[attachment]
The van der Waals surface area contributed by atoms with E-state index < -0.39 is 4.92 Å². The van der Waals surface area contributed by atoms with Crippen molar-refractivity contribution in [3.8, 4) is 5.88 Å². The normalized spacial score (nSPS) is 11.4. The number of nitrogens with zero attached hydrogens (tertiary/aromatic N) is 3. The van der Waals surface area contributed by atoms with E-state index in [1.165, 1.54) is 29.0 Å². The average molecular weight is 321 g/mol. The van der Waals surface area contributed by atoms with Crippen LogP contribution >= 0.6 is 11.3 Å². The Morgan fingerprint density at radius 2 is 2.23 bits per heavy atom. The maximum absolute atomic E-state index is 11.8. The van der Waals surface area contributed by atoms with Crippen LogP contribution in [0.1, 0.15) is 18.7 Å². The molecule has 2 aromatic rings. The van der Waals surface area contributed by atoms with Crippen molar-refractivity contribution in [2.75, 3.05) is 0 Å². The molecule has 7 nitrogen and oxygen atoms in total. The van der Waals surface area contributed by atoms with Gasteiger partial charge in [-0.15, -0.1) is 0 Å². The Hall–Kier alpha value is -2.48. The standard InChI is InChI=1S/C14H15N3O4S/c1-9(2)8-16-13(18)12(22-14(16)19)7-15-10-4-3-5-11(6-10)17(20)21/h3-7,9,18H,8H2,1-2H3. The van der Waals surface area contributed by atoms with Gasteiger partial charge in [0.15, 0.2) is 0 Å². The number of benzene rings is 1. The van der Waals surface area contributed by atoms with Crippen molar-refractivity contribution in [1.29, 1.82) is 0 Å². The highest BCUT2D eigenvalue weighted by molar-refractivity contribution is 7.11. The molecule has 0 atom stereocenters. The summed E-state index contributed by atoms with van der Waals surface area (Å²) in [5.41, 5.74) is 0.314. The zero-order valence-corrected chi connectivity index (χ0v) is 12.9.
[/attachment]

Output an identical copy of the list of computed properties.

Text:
The van der Waals surface area contributed by atoms with E-state index < -0.39 is 4.92 Å². The van der Waals surface area contributed by atoms with Crippen molar-refractivity contribution in [3.8, 4) is 5.88 Å². The normalized spacial score (nSPS) is 11.4. The number of nitrogens with zero attached hydrogens (tertiary/aromatic N) is 3. The van der Waals surface area contributed by atoms with E-state index in [1.165, 1.54) is 29.0 Å². The average molecular weight is 321 g/mol. The van der Waals surface area contributed by atoms with Crippen LogP contribution >= 0.6 is 11.3 Å². The Morgan fingerprint density at radius 2 is 2.23 bits per heavy atom. The maximum absolute atomic E-state index is 11.8. The van der Waals surface area contributed by atoms with Crippen LogP contribution in [0.1, 0.15) is 18.7 Å². The molecule has 2 aromatic rings. The van der Waals surface area contributed by atoms with Crippen molar-refractivity contribution in [2.75, 3.05) is 0 Å². The molecule has 7 nitrogen and oxygen atoms in total. The van der Waals surface area contributed by atoms with Gasteiger partial charge in [-0.15, -0.1) is 0 Å². The Hall–Kier alpha value is -2.48. The standard InChI is InChI=1S/C14H15N3O4S/c1-9(2)8-16-13(18)12(22-14(16)19)7-15-10-4-3-5-11(6-10)17(20)21/h3-7,9,18H,8H2,1-2H3. The van der Waals surface area contributed by atoms with Gasteiger partial charge in [0.15, 0.2) is 0 Å². The number of benzene rings is 1. The van der Waals surface area contributed by atoms with Crippen molar-refractivity contribution in [1.29, 1.82) is 0 Å². The highest BCUT2D eigenvalue weighted by molar-refractivity contribution is 7.11. The molecule has 0 atom stereocenters. The summed E-state index contributed by atoms with van der Waals surface area (Å²) in [5.41, 5.74) is 0.314. The zero-order valence-corrected chi connectivity index (χ0v) is 12.9.